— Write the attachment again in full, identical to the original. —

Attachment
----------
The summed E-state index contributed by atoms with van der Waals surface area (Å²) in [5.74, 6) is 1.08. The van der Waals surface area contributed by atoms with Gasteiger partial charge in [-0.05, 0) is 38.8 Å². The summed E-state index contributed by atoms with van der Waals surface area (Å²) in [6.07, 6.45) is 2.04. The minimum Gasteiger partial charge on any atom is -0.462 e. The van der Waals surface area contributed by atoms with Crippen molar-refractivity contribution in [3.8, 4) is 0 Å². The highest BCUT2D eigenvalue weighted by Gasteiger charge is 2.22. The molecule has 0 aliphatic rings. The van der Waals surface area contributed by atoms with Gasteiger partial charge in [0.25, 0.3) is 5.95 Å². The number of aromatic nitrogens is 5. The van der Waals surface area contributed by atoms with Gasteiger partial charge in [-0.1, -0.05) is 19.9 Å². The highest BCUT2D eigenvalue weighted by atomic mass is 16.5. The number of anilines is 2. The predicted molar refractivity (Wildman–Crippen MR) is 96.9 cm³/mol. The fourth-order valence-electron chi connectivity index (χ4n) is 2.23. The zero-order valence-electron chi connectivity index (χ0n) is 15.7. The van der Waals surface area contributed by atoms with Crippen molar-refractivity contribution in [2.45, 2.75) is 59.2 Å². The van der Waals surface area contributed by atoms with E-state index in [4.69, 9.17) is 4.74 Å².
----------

The summed E-state index contributed by atoms with van der Waals surface area (Å²) in [5.74, 6) is 1.08. The van der Waals surface area contributed by atoms with Gasteiger partial charge in [-0.05, 0) is 38.8 Å². The summed E-state index contributed by atoms with van der Waals surface area (Å²) in [6.07, 6.45) is 2.04. The minimum Gasteiger partial charge on any atom is -0.462 e. The van der Waals surface area contributed by atoms with Crippen molar-refractivity contribution in [3.8, 4) is 0 Å². The highest BCUT2D eigenvalue weighted by Gasteiger charge is 2.22. The molecule has 0 aliphatic rings. The van der Waals surface area contributed by atoms with Gasteiger partial charge in [0.25, 0.3) is 5.95 Å². The number of aromatic nitrogens is 5. The van der Waals surface area contributed by atoms with Gasteiger partial charge in [-0.1, -0.05) is 19.9 Å². The highest BCUT2D eigenvalue weighted by atomic mass is 16.5. The number of anilines is 2. The predicted molar refractivity (Wildman–Crippen MR) is 96.9 cm³/mol. The fourth-order valence-electron chi connectivity index (χ4n) is 2.23. The zero-order valence-electron chi connectivity index (χ0n) is 15.7. The van der Waals surface area contributed by atoms with Crippen molar-refractivity contribution in [2.45, 2.75) is 59.2 Å². The van der Waals surface area contributed by atoms with E-state index in [4.69, 9.17) is 4.74 Å².